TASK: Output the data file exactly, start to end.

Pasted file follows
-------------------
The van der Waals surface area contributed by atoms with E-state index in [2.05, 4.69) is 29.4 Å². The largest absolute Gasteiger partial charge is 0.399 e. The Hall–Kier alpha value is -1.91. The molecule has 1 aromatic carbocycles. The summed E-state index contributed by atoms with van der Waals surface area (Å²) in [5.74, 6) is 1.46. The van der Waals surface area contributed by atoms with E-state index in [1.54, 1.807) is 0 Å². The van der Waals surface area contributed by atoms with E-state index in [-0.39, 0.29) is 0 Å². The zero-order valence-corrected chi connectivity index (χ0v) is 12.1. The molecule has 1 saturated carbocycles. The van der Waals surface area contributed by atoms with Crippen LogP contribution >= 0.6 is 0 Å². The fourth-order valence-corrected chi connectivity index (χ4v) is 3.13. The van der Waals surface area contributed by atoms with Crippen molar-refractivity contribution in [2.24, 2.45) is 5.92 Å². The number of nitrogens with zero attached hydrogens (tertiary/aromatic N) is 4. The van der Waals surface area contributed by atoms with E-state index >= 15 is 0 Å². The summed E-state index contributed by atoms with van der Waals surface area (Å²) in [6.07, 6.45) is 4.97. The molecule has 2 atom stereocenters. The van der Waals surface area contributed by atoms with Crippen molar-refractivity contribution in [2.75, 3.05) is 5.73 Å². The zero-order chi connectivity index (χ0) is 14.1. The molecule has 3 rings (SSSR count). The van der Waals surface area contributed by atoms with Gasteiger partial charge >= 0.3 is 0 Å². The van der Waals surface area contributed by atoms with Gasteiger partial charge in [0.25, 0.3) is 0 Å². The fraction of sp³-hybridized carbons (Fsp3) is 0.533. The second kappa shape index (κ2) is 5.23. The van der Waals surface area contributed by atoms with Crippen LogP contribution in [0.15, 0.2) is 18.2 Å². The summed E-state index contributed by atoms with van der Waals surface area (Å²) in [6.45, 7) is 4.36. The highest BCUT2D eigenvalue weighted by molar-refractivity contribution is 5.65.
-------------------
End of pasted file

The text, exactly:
The van der Waals surface area contributed by atoms with E-state index in [2.05, 4.69) is 29.4 Å². The largest absolute Gasteiger partial charge is 0.399 e. The Hall–Kier alpha value is -1.91. The molecule has 1 aromatic carbocycles. The summed E-state index contributed by atoms with van der Waals surface area (Å²) in [5.74, 6) is 1.46. The van der Waals surface area contributed by atoms with E-state index in [1.54, 1.807) is 0 Å². The van der Waals surface area contributed by atoms with E-state index in [-0.39, 0.29) is 0 Å². The zero-order valence-corrected chi connectivity index (χ0v) is 12.1. The molecule has 1 saturated carbocycles. The van der Waals surface area contributed by atoms with Crippen LogP contribution >= 0.6 is 0 Å². The fourth-order valence-corrected chi connectivity index (χ4v) is 3.13. The van der Waals surface area contributed by atoms with Crippen molar-refractivity contribution in [2.24, 2.45) is 5.92 Å². The number of nitrogens with zero attached hydrogens (tertiary/aromatic N) is 4. The van der Waals surface area contributed by atoms with E-state index >= 15 is 0 Å². The summed E-state index contributed by atoms with van der Waals surface area (Å²) in [6.07, 6.45) is 4.97. The molecule has 2 atom stereocenters. The van der Waals surface area contributed by atoms with Crippen molar-refractivity contribution in [2.75, 3.05) is 5.73 Å². The zero-order chi connectivity index (χ0) is 14.1. The molecule has 3 rings (SSSR count). The van der Waals surface area contributed by atoms with Gasteiger partial charge >= 0.3 is 0 Å². The van der Waals surface area contributed by atoms with Gasteiger partial charge in [0.25, 0.3) is 0 Å². The fraction of sp³-hybridized carbons (Fsp3) is 0.533. The second kappa shape index (κ2) is 5.23. The van der Waals surface area contributed by atoms with Crippen LogP contribution in [0.15, 0.2) is 18.2 Å². The summed E-state index contributed by atoms with van der Waals surface area (Å²) in [6.45, 7) is 4.36. The highest BCUT2D eigenvalue weighted by molar-refractivity contribution is 5.65.